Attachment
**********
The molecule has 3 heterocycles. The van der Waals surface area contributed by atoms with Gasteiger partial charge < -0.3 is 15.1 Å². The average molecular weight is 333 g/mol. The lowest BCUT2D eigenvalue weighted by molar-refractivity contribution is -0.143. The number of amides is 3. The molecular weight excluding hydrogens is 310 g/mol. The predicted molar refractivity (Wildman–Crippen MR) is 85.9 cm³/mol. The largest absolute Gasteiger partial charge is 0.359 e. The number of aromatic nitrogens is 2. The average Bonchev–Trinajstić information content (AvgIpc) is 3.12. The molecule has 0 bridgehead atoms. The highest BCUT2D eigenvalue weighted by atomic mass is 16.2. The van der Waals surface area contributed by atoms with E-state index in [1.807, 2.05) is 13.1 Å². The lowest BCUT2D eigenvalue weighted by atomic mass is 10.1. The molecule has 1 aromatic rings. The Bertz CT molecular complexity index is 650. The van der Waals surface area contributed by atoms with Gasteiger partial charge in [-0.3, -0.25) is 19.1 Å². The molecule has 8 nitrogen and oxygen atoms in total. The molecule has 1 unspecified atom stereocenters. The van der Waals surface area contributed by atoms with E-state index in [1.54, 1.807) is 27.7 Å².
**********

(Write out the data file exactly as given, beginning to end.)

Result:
The molecule has 3 heterocycles. The van der Waals surface area contributed by atoms with Gasteiger partial charge < -0.3 is 15.1 Å². The average molecular weight is 333 g/mol. The lowest BCUT2D eigenvalue weighted by molar-refractivity contribution is -0.143. The number of amides is 3. The molecular weight excluding hydrogens is 310 g/mol. The predicted molar refractivity (Wildman–Crippen MR) is 85.9 cm³/mol. The largest absolute Gasteiger partial charge is 0.359 e. The number of aromatic nitrogens is 2. The average Bonchev–Trinajstić information content (AvgIpc) is 3.12. The molecule has 0 bridgehead atoms. The highest BCUT2D eigenvalue weighted by atomic mass is 16.2. The van der Waals surface area contributed by atoms with E-state index in [1.807, 2.05) is 13.1 Å². The lowest BCUT2D eigenvalue weighted by atomic mass is 10.1. The molecule has 1 aromatic rings. The Bertz CT molecular complexity index is 650. The van der Waals surface area contributed by atoms with Gasteiger partial charge in [-0.3, -0.25) is 19.1 Å². The molecule has 8 nitrogen and oxygen atoms in total. The molecule has 1 unspecified atom stereocenters. The van der Waals surface area contributed by atoms with E-state index in [1.54, 1.807) is 27.7 Å².